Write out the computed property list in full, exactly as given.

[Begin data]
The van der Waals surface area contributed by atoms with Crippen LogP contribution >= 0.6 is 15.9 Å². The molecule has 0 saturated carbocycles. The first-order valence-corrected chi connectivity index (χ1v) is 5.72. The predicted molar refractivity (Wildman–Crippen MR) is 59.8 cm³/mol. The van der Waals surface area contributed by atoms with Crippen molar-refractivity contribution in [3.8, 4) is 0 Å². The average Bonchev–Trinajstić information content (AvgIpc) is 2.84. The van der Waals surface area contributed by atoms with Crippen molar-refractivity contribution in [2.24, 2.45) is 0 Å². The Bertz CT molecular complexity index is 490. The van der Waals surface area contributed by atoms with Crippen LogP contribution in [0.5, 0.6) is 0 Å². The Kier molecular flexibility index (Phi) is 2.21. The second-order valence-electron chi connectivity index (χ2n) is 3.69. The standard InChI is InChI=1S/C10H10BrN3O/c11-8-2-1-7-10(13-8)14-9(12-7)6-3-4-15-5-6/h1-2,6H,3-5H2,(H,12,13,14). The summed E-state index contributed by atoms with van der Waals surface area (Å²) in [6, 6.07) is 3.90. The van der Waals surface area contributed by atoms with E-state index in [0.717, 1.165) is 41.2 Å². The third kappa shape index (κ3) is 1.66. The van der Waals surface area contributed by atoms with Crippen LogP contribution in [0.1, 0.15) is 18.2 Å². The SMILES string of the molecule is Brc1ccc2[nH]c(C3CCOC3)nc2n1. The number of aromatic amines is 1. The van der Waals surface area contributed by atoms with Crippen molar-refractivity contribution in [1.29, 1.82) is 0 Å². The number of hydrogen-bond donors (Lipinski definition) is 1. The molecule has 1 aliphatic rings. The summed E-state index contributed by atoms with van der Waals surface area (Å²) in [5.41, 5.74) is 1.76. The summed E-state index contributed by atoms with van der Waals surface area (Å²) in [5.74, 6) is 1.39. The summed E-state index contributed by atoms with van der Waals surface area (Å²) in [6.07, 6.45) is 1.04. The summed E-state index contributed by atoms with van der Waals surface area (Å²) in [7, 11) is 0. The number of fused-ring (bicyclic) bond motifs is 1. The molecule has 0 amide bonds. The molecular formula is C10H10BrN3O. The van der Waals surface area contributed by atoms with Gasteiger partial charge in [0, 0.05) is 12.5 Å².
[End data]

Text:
The van der Waals surface area contributed by atoms with Crippen LogP contribution >= 0.6 is 15.9 Å². The molecule has 0 saturated carbocycles. The first-order valence-corrected chi connectivity index (χ1v) is 5.72. The predicted molar refractivity (Wildman–Crippen MR) is 59.8 cm³/mol. The van der Waals surface area contributed by atoms with Crippen molar-refractivity contribution in [3.8, 4) is 0 Å². The average Bonchev–Trinajstić information content (AvgIpc) is 2.84. The van der Waals surface area contributed by atoms with Crippen molar-refractivity contribution in [2.24, 2.45) is 0 Å². The Bertz CT molecular complexity index is 490. The van der Waals surface area contributed by atoms with Crippen LogP contribution in [0.5, 0.6) is 0 Å². The Kier molecular flexibility index (Phi) is 2.21. The second-order valence-electron chi connectivity index (χ2n) is 3.69. The standard InChI is InChI=1S/C10H10BrN3O/c11-8-2-1-7-10(13-8)14-9(12-7)6-3-4-15-5-6/h1-2,6H,3-5H2,(H,12,13,14). The summed E-state index contributed by atoms with van der Waals surface area (Å²) in [6, 6.07) is 3.90. The van der Waals surface area contributed by atoms with E-state index in [0.717, 1.165) is 41.2 Å². The third kappa shape index (κ3) is 1.66. The van der Waals surface area contributed by atoms with Crippen LogP contribution in [0.1, 0.15) is 18.2 Å². The SMILES string of the molecule is Brc1ccc2[nH]c(C3CCOC3)nc2n1. The number of aromatic amines is 1. The van der Waals surface area contributed by atoms with Crippen molar-refractivity contribution in [1.29, 1.82) is 0 Å². The number of hydrogen-bond donors (Lipinski definition) is 1. The molecule has 1 aliphatic rings. The summed E-state index contributed by atoms with van der Waals surface area (Å²) in [5.41, 5.74) is 1.76. The summed E-state index contributed by atoms with van der Waals surface area (Å²) in [5.74, 6) is 1.39. The summed E-state index contributed by atoms with van der Waals surface area (Å²) in [6.07, 6.45) is 1.04. The summed E-state index contributed by atoms with van der Waals surface area (Å²) in [7, 11) is 0. The number of fused-ring (bicyclic) bond motifs is 1. The molecule has 0 amide bonds. The molecular formula is C10H10BrN3O. The van der Waals surface area contributed by atoms with Gasteiger partial charge in [0, 0.05) is 12.5 Å².